BACKGROUND AND OBJECTIVE: Abortion is a controversial issue in different religions, medical communities, and ideologies. From the Islamic perspective, with the exception of certain medical circumstances, abortion is considered a criminal guilt. This study aimed to investigate the religious beliefs and attitudes toward abortion among the students and healthcare personnel of the gynecology departments of the hospitals affiliated to Babol University of Medical Sciences, Iran.
METHODS: This cross-sectional study was conducted on 186 medical students, interns, midwives, maternity assistants, and healthcare personnel to evaluate the attitudes toward abortion at Babol University of Medical Sciences, Iran during 2014-2015. Collected data included the religious beliefs and attitudes toward abortion and demographic characteristics (age, gender, ethnicity, marital status, and education level), which were obtained via two separate standard questionnaires. Scores of the participants were categorized as follows: negative attitude (mean score: <5.2), moderate attitude (mean score: 5.2-5.3), and positive attitude (mean score: >5.3). Moreover, mean scores of <5.2 were interpreted as inappropriate religious beliefs, while scores of >5.2 were considered as appropriate religious beliefs.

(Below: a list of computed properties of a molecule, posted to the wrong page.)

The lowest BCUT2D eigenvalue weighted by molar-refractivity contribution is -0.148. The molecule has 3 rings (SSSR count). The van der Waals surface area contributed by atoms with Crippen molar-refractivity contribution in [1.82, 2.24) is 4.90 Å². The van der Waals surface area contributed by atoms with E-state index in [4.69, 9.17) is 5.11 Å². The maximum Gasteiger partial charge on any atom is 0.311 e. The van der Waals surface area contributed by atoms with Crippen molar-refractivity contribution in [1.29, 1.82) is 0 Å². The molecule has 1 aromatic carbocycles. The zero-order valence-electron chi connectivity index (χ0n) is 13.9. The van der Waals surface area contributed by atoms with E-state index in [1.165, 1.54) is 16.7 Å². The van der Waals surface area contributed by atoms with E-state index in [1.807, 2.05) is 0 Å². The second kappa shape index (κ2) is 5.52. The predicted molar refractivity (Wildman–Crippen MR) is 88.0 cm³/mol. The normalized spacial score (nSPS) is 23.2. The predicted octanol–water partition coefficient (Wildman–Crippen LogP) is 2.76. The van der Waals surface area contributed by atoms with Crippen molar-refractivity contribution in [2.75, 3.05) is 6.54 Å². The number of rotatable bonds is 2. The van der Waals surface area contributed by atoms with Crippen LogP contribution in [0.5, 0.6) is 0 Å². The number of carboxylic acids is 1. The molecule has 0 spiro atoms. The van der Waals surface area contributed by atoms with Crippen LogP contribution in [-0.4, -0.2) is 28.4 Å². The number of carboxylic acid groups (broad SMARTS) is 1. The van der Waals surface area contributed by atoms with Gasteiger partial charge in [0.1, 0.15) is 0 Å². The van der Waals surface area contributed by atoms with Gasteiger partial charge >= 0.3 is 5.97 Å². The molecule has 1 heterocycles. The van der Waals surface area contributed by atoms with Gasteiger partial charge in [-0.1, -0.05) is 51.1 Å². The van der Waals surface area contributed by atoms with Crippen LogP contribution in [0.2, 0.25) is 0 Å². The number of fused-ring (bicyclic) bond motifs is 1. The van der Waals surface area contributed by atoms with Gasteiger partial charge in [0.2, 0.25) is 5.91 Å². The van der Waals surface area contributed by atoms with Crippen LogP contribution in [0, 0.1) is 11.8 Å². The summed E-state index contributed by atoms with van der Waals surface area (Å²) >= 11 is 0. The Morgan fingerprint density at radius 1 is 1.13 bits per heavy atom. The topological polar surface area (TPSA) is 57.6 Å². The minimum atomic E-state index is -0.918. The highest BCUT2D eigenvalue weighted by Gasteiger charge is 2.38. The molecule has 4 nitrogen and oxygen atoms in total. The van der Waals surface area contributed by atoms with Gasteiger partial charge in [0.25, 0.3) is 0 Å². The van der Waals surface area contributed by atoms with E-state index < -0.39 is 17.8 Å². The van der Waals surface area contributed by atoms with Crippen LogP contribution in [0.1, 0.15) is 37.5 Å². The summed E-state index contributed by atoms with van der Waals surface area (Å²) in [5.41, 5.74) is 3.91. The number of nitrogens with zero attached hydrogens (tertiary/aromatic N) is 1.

FINDINGS: In this study, mean age of the participants was 28.24±7.57 years. In total, 30 participants (16.6%) were male, and 151 (83.4%) were female. Total mean score of attitude and religious beliefs toward abortion in medical students was 2.89±0.43, which was significantly lower compared to the students of other education fields (3.24±0.52) (p<0.001). In addition, a moderate, direct correlation was observed between the attitude toward abortion and religious orientation of the subjects (r=0.537, p<0.001). Among the studied variables, religious beliefs were the only influential factor for the modification of attitudes toward abortion (p<0.001).
CONCLUSION: According to the results of this study, religious beliefs could be an influential factor to change the attitude of students and healthcare personnel toward abortion. Therefore, higher religious beliefs could be associated with a more favorable attitude toward abortion.